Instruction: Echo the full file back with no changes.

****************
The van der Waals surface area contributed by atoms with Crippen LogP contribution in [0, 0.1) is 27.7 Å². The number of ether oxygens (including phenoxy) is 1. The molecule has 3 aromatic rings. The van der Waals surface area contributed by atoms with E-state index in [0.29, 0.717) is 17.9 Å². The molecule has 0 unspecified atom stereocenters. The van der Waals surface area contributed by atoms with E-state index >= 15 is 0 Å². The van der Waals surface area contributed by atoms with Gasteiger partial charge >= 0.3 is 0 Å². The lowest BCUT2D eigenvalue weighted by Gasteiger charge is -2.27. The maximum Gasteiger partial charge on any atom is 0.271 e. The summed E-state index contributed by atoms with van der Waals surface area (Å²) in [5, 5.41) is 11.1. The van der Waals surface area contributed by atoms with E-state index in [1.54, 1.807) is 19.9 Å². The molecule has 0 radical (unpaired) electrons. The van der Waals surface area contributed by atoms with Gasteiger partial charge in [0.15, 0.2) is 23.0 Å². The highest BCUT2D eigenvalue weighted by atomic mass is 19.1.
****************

The van der Waals surface area contributed by atoms with Crippen LogP contribution in [0, 0.1) is 27.7 Å². The number of ether oxygens (including phenoxy) is 1. The molecule has 3 aromatic rings. The van der Waals surface area contributed by atoms with E-state index in [0.29, 0.717) is 17.9 Å². The molecule has 0 unspecified atom stereocenters. The van der Waals surface area contributed by atoms with E-state index >= 15 is 0 Å². The van der Waals surface area contributed by atoms with Gasteiger partial charge >= 0.3 is 0 Å². The lowest BCUT2D eigenvalue weighted by Gasteiger charge is -2.27. The maximum Gasteiger partial charge on any atom is 0.271 e. The summed E-state index contributed by atoms with van der Waals surface area (Å²) in [5, 5.41) is 11.1. The van der Waals surface area contributed by atoms with E-state index in [1.54, 1.807) is 19.9 Å². The molecule has 0 radical (unpaired) electrons. The van der Waals surface area contributed by atoms with Gasteiger partial charge in [0.15, 0.2) is 23.0 Å². The highest BCUT2D eigenvalue weighted by atomic mass is 19.1.